relax with some queen of the meadow

Sat, Aug 2, 2008

The days lately have been rather warm and sunny, so warm in fact that we’ve been out swimming in Loch Eishort at the end of the road and the meadowsweet is in full bloom.

Meadowsweet Beinn Sgritheall and Ladhair Bheinn

It’s a fascinating plant with a long history, having apparently been imbibed in Bronze Age times and you can almost imagine the brewing being passed down from generation to generation, with Iron Age families sitting outside their broch, watching the sun set over the Minch while sipping from the aromatic brew. It smells wonderful and makes a nice fragance in the home and was indeed used centuries ago as a strewing herb in private houses and also as thatching where more traditional materials were in short supply.

The Vikings knew it as Olgras, or Beer Grass and it’s thought to have derived its name from mead and even today The Heather Ale Company make a brew called Grozet which includes meadowsweet in the ingredients.

It also has uses as a dye, usually black, as in Shetland where it’s known as Blacknin’ Girse and it’s still used on Skye as a dye by Eva Lambert and as a mendicant by Dancing Dolphin.

Meadowsweet

The Gaelic name for meadowsweet is Crios-Chuchulainn, Cuchulain’s Belt. The story goes that Cuchulain one day lost his fearsome temper, for which he was renowned but on this day, nothing would calm him down. Eventually, seeing how angry the great celtic warrior was, his followers took him to the house of some women, who placed him in a bath of meadowsweet. It did the trick and calmed Cuchulain down and ever since, he carried a piece of meadowsweet in his belt.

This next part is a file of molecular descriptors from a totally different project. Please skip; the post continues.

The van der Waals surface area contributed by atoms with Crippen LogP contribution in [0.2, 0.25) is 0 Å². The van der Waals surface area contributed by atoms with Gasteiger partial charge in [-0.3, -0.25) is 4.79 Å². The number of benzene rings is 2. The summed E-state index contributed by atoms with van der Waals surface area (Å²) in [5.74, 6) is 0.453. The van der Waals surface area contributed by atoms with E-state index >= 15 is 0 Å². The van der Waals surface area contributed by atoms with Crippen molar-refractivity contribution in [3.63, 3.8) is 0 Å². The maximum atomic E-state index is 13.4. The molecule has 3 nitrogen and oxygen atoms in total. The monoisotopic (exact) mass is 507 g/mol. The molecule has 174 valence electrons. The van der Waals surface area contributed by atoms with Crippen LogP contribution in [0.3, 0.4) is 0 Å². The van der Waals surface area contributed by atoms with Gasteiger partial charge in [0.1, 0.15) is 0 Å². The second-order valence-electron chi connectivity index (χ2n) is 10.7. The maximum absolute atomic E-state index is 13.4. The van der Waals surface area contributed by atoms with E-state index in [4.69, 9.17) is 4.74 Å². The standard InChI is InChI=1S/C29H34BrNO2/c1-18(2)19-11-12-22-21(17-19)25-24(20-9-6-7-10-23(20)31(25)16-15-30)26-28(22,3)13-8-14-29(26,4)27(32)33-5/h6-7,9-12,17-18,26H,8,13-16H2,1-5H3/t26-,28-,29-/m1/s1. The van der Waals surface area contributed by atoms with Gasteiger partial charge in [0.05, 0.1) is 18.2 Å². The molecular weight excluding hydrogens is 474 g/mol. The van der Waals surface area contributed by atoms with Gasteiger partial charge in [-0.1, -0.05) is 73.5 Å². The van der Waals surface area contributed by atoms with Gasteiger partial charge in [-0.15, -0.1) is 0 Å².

Meadowsweet has always been a popular plant in the Highlands and one of the greatest of Gaelic bards, Alasdair Mac Mhaighstir Alasdair (gaelic info) sings its praises in the mid 18th century in Oran an-t Samhraidh (The Song of Summer):

’S cùbhraidh fàileadh do mhuineil,
A chrios-Choin-Chulainn nan càrn,
Nad chruinn bhabadainn riomhach,
Loinneach, fhad-luirgneach, sgìomhach,
Nad thuim ghiobagach dhreach-mhìn,
Bhàrr-bhuidh’, chasarlach, àrd,
Timcheall thulmanan diamhair
Mam bi ’m biadh-eunain a’fàs.

Sweetly scented thy wreath, Meadowsweet of the cairns, In round brindled clusters, And softly fringed tresses. Beautiful and graceful, Creamy flowered, ringleted, high, Around sheltered hillocks, Where the wood sorrel grows (translation from Flora Celtica)

It’s also good for headaches and fevers, being used in the 17th century to provide relief and an infusion made from the plant provides a good night’s sleep. So next time you pass the Queen of the Meadow, stop and think back through the thousands of years of history that this plant represents and as winter grows near, settle down in front of the fire with a bottle of Grozet and remember those long warm days of summer.

Meadowsweet and Ladhair Bheinn

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